- Isabelle Morley, PsyD
Realistic Romance: Anthony and Kate from Bridgerton (Season 2)
Welcome to the Realistic Romance series, where I analyze and assess popular relationships in television and film. In each post we will explore an on-screen couples and look at relevant psychological concepts to better understand the quality of their relationship, and determine if these partnerships are setting realistic expectations for a good relationship.
For each of these posts I will be discussing examples and plots, if you haven't seen the movie or show, you may want to watch it first and read this after.
I had to really push through watching this season. It felt like to work to get to the last episode, and I wouldn't have watched it if not for wanting to write this blog post.
After the very upsetting relationship portrayed in season one with Daphne and Simon, I wasn't very hopeful that season two would offer a better example of romance. And good thing, because the relationship between Anthony and Kate was quite uninspired.
At least their relationship didn't have the outright emotional abuse of his younger sister's courtship with Simon. But still.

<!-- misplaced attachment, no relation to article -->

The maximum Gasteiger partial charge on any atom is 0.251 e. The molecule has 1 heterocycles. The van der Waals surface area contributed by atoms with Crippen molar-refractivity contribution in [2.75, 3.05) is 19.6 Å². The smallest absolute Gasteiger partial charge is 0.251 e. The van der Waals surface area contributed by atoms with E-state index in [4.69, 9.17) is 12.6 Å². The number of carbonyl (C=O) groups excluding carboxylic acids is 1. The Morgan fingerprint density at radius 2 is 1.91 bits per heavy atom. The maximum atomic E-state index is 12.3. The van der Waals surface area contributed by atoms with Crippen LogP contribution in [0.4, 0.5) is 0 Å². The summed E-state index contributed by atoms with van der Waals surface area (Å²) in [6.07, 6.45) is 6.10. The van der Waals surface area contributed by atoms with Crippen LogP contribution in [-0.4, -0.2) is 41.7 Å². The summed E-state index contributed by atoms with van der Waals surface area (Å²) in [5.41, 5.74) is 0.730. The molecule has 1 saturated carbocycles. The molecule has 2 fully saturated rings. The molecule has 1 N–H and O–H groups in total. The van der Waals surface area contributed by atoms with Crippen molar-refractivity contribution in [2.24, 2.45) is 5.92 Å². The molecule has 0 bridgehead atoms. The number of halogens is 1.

So here goes my take on this pair.
Kate (Simone Ashley) comes from difficult social circumstances and has developed a tough exterior as a result. Her half-sister Edwina is Kate's sole focus from the moment she appears on screen. As she is already a spinster in the eyes of 17th century England, Kate hopes to at least secure a match for her younger sister, who is also the only one of the pair who have a guaranteed dowry. Kate is independent, headstrong, vocal, and determined. She is her sister's protector and influencer, much as Anthony attempted to be for Daphne in season one. However, while Kate tries to stay her self-imposed course of prioritizing Edwina's future and happiness, she finds herself emotionally entangled with Anthony and ultimately spoils her sister's betrothal to the viscount. Kate's attempts at providing protection and guidance are ultimately misleading and controlling, a point that Edwina emphasizes several times at the end of the season.